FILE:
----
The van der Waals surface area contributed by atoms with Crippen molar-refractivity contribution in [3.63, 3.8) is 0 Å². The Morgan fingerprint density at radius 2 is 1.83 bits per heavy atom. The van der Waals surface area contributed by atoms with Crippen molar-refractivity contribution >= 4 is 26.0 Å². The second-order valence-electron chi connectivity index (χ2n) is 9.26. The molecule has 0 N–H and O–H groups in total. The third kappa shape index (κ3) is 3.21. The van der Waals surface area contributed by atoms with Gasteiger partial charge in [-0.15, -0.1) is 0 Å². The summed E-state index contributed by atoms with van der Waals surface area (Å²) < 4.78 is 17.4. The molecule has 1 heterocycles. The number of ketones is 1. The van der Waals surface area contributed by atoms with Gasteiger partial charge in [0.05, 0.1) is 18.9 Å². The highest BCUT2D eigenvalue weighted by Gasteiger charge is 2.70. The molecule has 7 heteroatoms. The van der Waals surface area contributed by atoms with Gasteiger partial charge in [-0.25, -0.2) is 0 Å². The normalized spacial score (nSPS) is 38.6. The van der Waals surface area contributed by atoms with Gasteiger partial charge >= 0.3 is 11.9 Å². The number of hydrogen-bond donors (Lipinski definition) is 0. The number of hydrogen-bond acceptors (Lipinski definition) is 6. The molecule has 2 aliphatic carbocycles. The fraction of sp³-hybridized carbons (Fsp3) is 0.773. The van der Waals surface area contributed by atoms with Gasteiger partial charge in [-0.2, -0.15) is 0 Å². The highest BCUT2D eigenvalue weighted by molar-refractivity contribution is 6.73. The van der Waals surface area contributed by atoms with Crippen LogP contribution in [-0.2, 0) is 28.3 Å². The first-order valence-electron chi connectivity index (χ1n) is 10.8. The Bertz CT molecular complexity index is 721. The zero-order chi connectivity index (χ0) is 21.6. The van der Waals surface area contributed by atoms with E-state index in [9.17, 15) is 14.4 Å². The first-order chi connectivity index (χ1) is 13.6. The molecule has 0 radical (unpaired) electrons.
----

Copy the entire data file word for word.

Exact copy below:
The van der Waals surface area contributed by atoms with Crippen molar-refractivity contribution in [3.63, 3.8) is 0 Å². The Morgan fingerprint density at radius 2 is 1.83 bits per heavy atom. The van der Waals surface area contributed by atoms with Crippen molar-refractivity contribution >= 4 is 26.0 Å². The second-order valence-electron chi connectivity index (χ2n) is 9.26. The molecule has 0 N–H and O–H groups in total. The third kappa shape index (κ3) is 3.21. The van der Waals surface area contributed by atoms with Gasteiger partial charge in [-0.15, -0.1) is 0 Å². The summed E-state index contributed by atoms with van der Waals surface area (Å²) < 4.78 is 17.4. The molecule has 1 heterocycles. The number of ketones is 1. The van der Waals surface area contributed by atoms with Gasteiger partial charge in [0.05, 0.1) is 18.9 Å². The highest BCUT2D eigenvalue weighted by Gasteiger charge is 2.70. The molecule has 7 heteroatoms. The van der Waals surface area contributed by atoms with Gasteiger partial charge in [-0.25, -0.2) is 0 Å². The normalized spacial score (nSPS) is 38.6. The van der Waals surface area contributed by atoms with Gasteiger partial charge >= 0.3 is 11.9 Å². The number of hydrogen-bond donors (Lipinski definition) is 0. The number of hydrogen-bond acceptors (Lipinski definition) is 6. The molecule has 2 aliphatic carbocycles. The fraction of sp³-hybridized carbons (Fsp3) is 0.773. The van der Waals surface area contributed by atoms with Gasteiger partial charge in [-0.2, -0.15) is 0 Å². The highest BCUT2D eigenvalue weighted by molar-refractivity contribution is 6.73. The van der Waals surface area contributed by atoms with Crippen LogP contribution in [-0.2, 0) is 28.3 Å². The first-order valence-electron chi connectivity index (χ1n) is 10.8. The Bertz CT molecular complexity index is 721. The zero-order chi connectivity index (χ0) is 21.6. The van der Waals surface area contributed by atoms with E-state index in [9.17, 15) is 14.4 Å². The first-order chi connectivity index (χ1) is 13.6. The molecule has 0 radical (unpaired) electrons.